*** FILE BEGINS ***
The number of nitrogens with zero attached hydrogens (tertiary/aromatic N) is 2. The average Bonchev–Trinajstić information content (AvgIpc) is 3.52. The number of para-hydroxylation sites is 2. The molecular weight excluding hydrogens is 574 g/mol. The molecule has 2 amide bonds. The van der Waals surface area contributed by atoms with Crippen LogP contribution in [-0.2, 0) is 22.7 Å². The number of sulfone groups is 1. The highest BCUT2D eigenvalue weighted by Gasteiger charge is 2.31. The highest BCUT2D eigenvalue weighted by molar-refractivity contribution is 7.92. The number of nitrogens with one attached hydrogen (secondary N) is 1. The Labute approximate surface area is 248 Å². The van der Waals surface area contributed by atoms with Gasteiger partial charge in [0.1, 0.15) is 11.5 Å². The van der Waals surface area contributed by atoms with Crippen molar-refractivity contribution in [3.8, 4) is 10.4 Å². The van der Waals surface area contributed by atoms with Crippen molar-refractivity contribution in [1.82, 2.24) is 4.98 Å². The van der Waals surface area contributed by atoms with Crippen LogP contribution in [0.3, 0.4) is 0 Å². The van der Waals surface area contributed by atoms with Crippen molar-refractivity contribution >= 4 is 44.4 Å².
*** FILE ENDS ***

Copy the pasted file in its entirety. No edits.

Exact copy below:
The number of nitrogens with zero attached hydrogens (tertiary/aromatic N) is 2. The average Bonchev–Trinajstić information content (AvgIpc) is 3.52. The number of para-hydroxylation sites is 2. The molecular weight excluding hydrogens is 574 g/mol. The molecule has 2 amide bonds. The van der Waals surface area contributed by atoms with Crippen LogP contribution in [-0.2, 0) is 22.7 Å². The number of sulfone groups is 1. The highest BCUT2D eigenvalue weighted by Gasteiger charge is 2.31. The highest BCUT2D eigenvalue weighted by molar-refractivity contribution is 7.92. The number of nitrogens with one attached hydrogen (secondary N) is 1. The Labute approximate surface area is 248 Å². The van der Waals surface area contributed by atoms with Gasteiger partial charge in [0.1, 0.15) is 11.5 Å². The van der Waals surface area contributed by atoms with Crippen molar-refractivity contribution in [3.8, 4) is 10.4 Å². The van der Waals surface area contributed by atoms with Crippen molar-refractivity contribution in [1.82, 2.24) is 4.98 Å². The van der Waals surface area contributed by atoms with Crippen LogP contribution in [0.3, 0.4) is 0 Å². The van der Waals surface area contributed by atoms with Crippen molar-refractivity contribution >= 4 is 44.4 Å².